The road to A-grade success began with the Hema Malini-Dharmendra starrer Pratigya (1975) but the journey to popularity was still slow. Around that time, she also remarried second husband Sardar Roshan Khan and took some years off to focus on her family. She returned with Raj Babbar’s debut movie Jazbaat (1980) and this time the path was smoother. She was accepted whole-heartedly as a choreographer in the industry. Top directors like Subhash Ghai, Yash Chopra, Sanjay Leela Bhansali, Mani Ratnam lined up.

Saroj was also known for her penchant for perfection and had a temper to unleash on anyone who didn’t meet her high levels. Though she loved actors who knew their dance, she also enjoyed guiding non-dancers like Jackie Shroff, Anil Kapoor, and Sunny Deol. Actors had to rehearse before they arrived on set. Madhuri rehearsed Ek Do Teen for over two weeks. Saroj demanded that Sanjay must rehearse Tamma Tamma (Thanedaar) as a signing condition. He did. She added a touch of femininity to Hrithik’s steps in Bumbro (Mission Kashmir).

Kareena fondly remembers Saroj telling her, “Perrr nahin chala saktiii to kam se kam face to chalaa!” (if you can’t work your feet, at least work your face!).

Saroj was hired to train Madhuri, who had done a few movies but hadn’t succeeded as a lead heroine yet. It won’t be an exaggeration to say Madhuri owes her success to Saroj Khan.  Ek Do Teen handed her stardom and a career on the platter. Ek Do Teen was out there and fun compared to the classic and subtle beauty of Oh RamjiMadhuri aced both.


There was a marked difference in Madhuri’s persona on screen post the Saroj influence. The oomph, confidence, and attitude that Madhuri imbibed in both her acting and dance performances were unmistakable learnings from Sarojji.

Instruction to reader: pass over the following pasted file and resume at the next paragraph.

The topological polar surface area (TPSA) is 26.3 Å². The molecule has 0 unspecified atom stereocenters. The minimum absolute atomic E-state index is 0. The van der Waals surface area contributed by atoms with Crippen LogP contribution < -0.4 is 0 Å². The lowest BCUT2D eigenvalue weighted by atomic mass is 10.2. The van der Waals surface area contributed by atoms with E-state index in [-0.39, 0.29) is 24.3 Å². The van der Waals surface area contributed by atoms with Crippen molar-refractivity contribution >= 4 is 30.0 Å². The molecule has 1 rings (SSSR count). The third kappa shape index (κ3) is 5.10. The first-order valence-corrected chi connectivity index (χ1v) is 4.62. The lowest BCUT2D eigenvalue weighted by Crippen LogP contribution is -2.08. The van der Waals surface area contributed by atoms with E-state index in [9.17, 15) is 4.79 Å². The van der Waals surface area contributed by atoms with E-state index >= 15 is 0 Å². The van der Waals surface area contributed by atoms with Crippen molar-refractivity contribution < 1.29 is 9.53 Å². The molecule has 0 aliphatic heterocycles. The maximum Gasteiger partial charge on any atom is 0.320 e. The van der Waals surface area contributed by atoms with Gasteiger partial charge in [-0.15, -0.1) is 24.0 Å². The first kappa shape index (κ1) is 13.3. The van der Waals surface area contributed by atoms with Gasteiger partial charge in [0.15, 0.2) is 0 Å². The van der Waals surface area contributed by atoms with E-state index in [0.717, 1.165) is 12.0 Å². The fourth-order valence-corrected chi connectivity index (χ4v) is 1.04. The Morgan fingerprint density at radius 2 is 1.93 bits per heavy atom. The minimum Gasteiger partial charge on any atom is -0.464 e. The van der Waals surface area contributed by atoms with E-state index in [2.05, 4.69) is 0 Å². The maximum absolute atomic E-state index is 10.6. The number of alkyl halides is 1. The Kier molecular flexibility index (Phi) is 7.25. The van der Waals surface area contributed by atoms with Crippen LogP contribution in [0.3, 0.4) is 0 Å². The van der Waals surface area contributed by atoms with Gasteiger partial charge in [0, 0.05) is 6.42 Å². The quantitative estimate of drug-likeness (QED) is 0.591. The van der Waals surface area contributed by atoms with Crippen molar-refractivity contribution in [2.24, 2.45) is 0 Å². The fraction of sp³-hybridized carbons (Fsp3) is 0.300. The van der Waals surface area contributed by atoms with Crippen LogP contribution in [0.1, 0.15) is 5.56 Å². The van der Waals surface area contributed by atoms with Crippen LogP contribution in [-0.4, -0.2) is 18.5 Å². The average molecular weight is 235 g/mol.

Saroj had a long association with Sridevi as well, whom she considered her daughter. There is no doubt that her partnership with Madhuri was more fruitful commercially but some of her most refined and creative pieces were with Sridevi.

They created wonders in the cult classic Mr. India with Hawa Hawai. I remember watching it in a seedy Mumbai theatre and being blown away. It was one of those surreal cinematic experiences where your senses are shot and the only way to get over it was to watch the movie many times over.

Ek Do Teen brought other achievements for Saroj. She bumped up her price, benefiting her assistants, and made sure choreography was valued for its true worth. She was proud of the students she gave the industry. Her unavailability propelled two of her assistants into success. She requested prodigy Ahmed Khan to choreograph Ramgopal Verma’s Rangeela (1995) which won him a Filmfare award for Rangeela Re. Farah Khan stepped in to do Pehla Nasha when she couldn’t adjust her dates for Jo Jeeta Wohi Sikander (1992).

Sarojji‘s style was a stamp, she dominated the 90s and left her impact well into the 2000s.

Not that Saroj Khan needed awards to prove her worth but hopefully they were sweet revenge for having to stay under the radar for decades despite her formidable talent. Portrayed with dignity and grace, her women could still be sensual and defiant within the traditional mold. As Kareena said aptly in her tribute to Sarojji: dance and expression will never be the same for us actors. I would add Hindi cinema to that. It’s an end of an era. Or perhaps, many eras.

Hamida Parkar is a freelance journalist and founder-editor of cinemaspotter.com. She writes on cinema, culture, women, and social equity.

Thappad: The Slap That Confronts Patriarchy

Zero, one, two, three, four, five… how many slaps justify the end of a marriage? Whichever numerical digit you picked or didn’t pick after watching Thappad, if introspection is your thing, you will feel guilty for being a part of a system that feeds patriarchy, enabling men and women to diminish a woman’s status.

Thappad does a fine job of meticulously and neatly unpacking layers of permissiveness, hypocrisy and privilege which runs through Indian society and its people. How all of us casually, unknowingly, knowingly chip away a woman’s respect with words, sentences, action, inaction, behaviours, interactions and deathly silence. How the tolerance level for failing men is way higher than women and why they get away with worse and beyond, without many murmurs.